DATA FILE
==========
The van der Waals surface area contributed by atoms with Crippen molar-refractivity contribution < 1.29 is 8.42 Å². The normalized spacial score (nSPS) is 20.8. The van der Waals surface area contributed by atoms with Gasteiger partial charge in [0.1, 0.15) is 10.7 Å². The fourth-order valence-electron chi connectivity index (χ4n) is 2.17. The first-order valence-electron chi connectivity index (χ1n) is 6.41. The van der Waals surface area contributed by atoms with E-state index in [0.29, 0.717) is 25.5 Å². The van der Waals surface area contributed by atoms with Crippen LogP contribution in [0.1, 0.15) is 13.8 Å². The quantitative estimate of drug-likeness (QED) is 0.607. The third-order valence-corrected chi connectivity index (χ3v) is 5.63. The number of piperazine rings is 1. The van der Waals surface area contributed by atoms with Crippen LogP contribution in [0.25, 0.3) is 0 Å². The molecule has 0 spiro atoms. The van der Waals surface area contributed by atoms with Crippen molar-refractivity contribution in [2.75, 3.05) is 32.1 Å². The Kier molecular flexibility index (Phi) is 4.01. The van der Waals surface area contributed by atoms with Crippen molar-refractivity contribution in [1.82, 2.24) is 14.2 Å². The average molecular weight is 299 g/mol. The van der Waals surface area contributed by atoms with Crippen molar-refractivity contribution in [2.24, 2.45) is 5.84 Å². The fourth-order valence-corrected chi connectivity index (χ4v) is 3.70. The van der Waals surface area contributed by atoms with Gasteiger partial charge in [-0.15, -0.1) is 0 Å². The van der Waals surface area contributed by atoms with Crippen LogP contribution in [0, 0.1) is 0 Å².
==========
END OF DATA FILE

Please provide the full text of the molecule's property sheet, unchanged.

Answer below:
The van der Waals surface area contributed by atoms with Crippen molar-refractivity contribution < 1.29 is 8.42 Å². The normalized spacial score (nSPS) is 20.8. The van der Waals surface area contributed by atoms with Gasteiger partial charge in [0.1, 0.15) is 10.7 Å². The fourth-order valence-electron chi connectivity index (χ4n) is 2.17. The first-order valence-electron chi connectivity index (χ1n) is 6.41. The van der Waals surface area contributed by atoms with E-state index in [0.29, 0.717) is 25.5 Å². The van der Waals surface area contributed by atoms with Crippen LogP contribution in [0.1, 0.15) is 13.8 Å². The quantitative estimate of drug-likeness (QED) is 0.607. The third-order valence-corrected chi connectivity index (χ3v) is 5.63. The number of piperazine rings is 1. The van der Waals surface area contributed by atoms with Crippen LogP contribution in [0.25, 0.3) is 0 Å². The molecule has 0 spiro atoms. The van der Waals surface area contributed by atoms with Crippen molar-refractivity contribution in [2.75, 3.05) is 32.1 Å². The Kier molecular flexibility index (Phi) is 4.01. The van der Waals surface area contributed by atoms with Crippen molar-refractivity contribution in [1.82, 2.24) is 14.2 Å². The average molecular weight is 299 g/mol. The van der Waals surface area contributed by atoms with Crippen molar-refractivity contribution in [2.24, 2.45) is 5.84 Å². The fourth-order valence-corrected chi connectivity index (χ4v) is 3.70. The van der Waals surface area contributed by atoms with Gasteiger partial charge in [-0.15, -0.1) is 0 Å². The van der Waals surface area contributed by atoms with Crippen LogP contribution in [0, 0.1) is 0 Å².